Digging into information for the tidbits you hear next to the classical music on NWPR, we run across some interesting phenomena. Like the use of a composer’s name as an adjective. What makes a piece Brahmsian? Or Beethovenian? Writers about music often take this shortcut to describe a sound. Steve Reeder discovered that the French are fond of the word “Ravelian.” And Mahlerian, but we have that one too.

Mobeen Ansari /

Imagine your life if attending a concert were against the law. Now imagine trying to bring the music back to life, in a country where the skills to play it have been almost lost. A new documentary takes you to Pakistan, where it's more than just an imaginary scenario.

Peter Serling /

Northwest Public Radio's classical music programming staff has lately been making sure to include women composers on our playlists. Here's one you might not have heard of -- but now you will. Julia Wolfe has received the Pulitzer Prize for her oratorio about coal miners and their families.

P.A.D Studio/Courtesy of the artist

"Are you hearing me?" A conductor in China asks that question, and it will echo back across the ocean in 5 years of concerts. 40 new compositions. High profile performers. Yes, including that globe-spanning cello virtuoso Yo-Yo Ma, but not just.

If you're a parent, the sound of a small child sawing away at the strains of the "Twinkle Variations" may be all too familiar.

It's Song One, of Book One, of the Suzuki method, a musical pedagogy developed by Shin'ichi Suzuki in the 1960s.

But lately there has been discord among music educators, a feud over methods and credentials and accusations of fraud.

The votes are in. The people of Scotland have chosen to remain in the United Kingdom. To mark the historic occasion, a wee reminder of what the Scots have contributed to classical music is in order.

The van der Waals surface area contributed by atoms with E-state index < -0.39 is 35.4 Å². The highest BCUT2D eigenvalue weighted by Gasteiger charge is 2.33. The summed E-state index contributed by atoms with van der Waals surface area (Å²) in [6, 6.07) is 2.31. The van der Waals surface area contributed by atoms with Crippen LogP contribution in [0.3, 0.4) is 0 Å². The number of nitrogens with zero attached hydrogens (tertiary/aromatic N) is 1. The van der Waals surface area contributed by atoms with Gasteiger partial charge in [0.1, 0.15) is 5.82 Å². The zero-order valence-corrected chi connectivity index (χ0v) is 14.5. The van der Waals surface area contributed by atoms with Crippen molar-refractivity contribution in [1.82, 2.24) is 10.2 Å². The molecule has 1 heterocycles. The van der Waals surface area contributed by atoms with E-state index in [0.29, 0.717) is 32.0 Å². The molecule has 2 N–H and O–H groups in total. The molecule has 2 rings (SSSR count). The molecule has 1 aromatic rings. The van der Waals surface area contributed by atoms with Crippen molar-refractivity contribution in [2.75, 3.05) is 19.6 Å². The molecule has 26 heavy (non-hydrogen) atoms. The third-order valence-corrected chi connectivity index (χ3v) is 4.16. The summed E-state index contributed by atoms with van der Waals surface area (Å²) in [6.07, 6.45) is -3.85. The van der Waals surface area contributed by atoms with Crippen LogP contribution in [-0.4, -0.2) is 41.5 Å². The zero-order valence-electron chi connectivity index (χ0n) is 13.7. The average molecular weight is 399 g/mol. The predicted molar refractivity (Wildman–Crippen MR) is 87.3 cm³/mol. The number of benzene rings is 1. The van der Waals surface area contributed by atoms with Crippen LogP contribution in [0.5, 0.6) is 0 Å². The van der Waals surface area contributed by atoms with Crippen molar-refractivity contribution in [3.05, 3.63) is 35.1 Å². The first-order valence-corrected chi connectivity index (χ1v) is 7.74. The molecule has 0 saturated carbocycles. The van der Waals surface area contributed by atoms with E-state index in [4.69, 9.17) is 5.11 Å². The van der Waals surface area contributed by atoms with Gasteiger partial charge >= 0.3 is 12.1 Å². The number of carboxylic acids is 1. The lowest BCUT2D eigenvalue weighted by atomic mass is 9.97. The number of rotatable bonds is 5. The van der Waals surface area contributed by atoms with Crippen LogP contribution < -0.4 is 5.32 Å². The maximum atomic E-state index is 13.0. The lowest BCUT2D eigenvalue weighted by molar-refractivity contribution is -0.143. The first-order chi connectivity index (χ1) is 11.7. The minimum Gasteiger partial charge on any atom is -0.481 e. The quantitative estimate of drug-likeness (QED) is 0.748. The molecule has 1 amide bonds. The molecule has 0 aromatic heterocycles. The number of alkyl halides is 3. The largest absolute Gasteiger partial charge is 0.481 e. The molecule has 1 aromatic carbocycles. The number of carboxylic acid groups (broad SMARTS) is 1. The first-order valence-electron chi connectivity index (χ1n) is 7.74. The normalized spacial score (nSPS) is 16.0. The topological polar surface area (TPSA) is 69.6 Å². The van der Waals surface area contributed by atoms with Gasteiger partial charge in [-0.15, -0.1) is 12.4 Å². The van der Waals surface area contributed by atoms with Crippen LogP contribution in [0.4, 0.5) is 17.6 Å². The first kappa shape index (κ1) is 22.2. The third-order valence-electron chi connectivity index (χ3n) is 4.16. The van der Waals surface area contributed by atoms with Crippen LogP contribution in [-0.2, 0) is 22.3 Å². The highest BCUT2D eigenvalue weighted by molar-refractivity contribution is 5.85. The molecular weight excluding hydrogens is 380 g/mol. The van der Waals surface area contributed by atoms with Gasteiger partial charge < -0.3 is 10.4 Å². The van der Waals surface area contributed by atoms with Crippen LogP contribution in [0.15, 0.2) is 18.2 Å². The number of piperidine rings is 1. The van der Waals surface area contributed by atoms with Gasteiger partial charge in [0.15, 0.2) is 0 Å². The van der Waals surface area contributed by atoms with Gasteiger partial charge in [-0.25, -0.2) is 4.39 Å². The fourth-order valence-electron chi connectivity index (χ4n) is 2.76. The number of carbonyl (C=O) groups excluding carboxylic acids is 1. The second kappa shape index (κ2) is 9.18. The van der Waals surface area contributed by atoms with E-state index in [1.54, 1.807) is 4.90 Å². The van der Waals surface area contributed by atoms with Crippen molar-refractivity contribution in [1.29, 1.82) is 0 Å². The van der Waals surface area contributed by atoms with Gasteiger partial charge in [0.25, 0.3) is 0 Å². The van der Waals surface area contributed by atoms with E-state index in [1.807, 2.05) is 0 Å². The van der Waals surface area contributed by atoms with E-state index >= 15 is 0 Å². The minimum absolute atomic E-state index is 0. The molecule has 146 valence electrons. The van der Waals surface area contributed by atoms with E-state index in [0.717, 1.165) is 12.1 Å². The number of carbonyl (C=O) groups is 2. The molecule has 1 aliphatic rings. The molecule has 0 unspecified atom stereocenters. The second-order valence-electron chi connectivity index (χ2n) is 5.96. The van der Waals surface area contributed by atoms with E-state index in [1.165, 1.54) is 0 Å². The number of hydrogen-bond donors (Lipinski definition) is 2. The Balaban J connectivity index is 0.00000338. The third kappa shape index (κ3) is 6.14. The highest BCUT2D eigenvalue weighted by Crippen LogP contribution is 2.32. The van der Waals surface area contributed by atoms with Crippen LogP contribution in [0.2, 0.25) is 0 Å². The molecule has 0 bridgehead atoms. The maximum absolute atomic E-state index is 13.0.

Sometimes good things come in small packages. Nonesuch Records, which started as a tiny independent budget classical label in 1964, is celebrating its 50th anniversary with three weeks of concerts at the Brooklyn Academy of Music. The label became a force in the recording industry by pioneering electronic music and world music, launching the ragtime revival and becoming a place where contemporary classical composers had a home. Now an industry powerhouse, Nonesuch still operates like an independent record company.

Northwest Public Radio's Gillian Coldsnow would love to meet you when she emcees at two music festivals this weekend.

From The Top

Yes, this is a group of teenagers - and the piece was arranged by one of them too! The video features the Konpeito Cello Quartet playing a composition from the Hayao Miyazaki film “My Neighbor Totoro.” The piece is called "The Path of the Wind." Jeremy Tai, who is only 15 years old, arranged the piece for cello and plays alongside Minku Lee, Catherine Kim, and Irene Jeong. If the music doesn't transport you to another world, the location will with views of gorgeous glass sculptures from Seattle’s Chihuly Garden and Glass. Stunning!


 Symphony season is coming to a close and summertime is on its way!  That means it’s time for the many fantastic summer classical music festivals here in the Northwest, where regional, national and international stars perform in some spectacular venues, both indoors and out.

·        The Walla Walla Chamber Music Festivals brings regional, national and international stars to the city to perform at vineyards, museums, churches, theaters and other intimate venues throughout June.